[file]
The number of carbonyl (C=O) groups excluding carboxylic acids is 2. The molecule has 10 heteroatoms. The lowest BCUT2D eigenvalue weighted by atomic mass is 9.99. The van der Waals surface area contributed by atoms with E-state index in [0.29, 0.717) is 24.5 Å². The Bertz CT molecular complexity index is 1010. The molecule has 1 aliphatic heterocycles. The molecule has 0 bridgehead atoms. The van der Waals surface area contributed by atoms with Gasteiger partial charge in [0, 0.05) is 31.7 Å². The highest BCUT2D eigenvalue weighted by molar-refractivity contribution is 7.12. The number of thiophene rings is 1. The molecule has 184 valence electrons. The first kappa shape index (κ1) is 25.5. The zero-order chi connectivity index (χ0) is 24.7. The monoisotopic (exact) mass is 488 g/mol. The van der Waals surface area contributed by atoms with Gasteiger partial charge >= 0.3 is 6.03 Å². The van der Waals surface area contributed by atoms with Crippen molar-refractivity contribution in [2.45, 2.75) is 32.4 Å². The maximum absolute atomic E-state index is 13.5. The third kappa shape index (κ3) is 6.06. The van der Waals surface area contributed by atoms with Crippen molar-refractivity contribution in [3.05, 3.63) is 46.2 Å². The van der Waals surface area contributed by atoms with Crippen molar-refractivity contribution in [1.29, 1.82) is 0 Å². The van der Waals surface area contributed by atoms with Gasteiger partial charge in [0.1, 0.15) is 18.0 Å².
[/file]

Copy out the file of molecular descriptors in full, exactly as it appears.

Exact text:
The number of carbonyl (C=O) groups excluding carboxylic acids is 2. The molecule has 10 heteroatoms. The lowest BCUT2D eigenvalue weighted by atomic mass is 9.99. The van der Waals surface area contributed by atoms with E-state index in [0.29, 0.717) is 24.5 Å². The Bertz CT molecular complexity index is 1010. The molecule has 1 aliphatic heterocycles. The molecule has 0 bridgehead atoms. The van der Waals surface area contributed by atoms with Gasteiger partial charge in [0, 0.05) is 31.7 Å². The highest BCUT2D eigenvalue weighted by molar-refractivity contribution is 7.12. The number of thiophene rings is 1. The molecule has 184 valence electrons. The first kappa shape index (κ1) is 25.5. The zero-order chi connectivity index (χ0) is 24.7. The monoisotopic (exact) mass is 488 g/mol. The van der Waals surface area contributed by atoms with Gasteiger partial charge >= 0.3 is 6.03 Å². The van der Waals surface area contributed by atoms with Crippen molar-refractivity contribution in [2.45, 2.75) is 32.4 Å². The maximum absolute atomic E-state index is 13.5. The third kappa shape index (κ3) is 6.06. The van der Waals surface area contributed by atoms with Crippen molar-refractivity contribution in [3.05, 3.63) is 46.2 Å². The van der Waals surface area contributed by atoms with Crippen molar-refractivity contribution in [1.29, 1.82) is 0 Å². The van der Waals surface area contributed by atoms with Gasteiger partial charge in [0.1, 0.15) is 18.0 Å².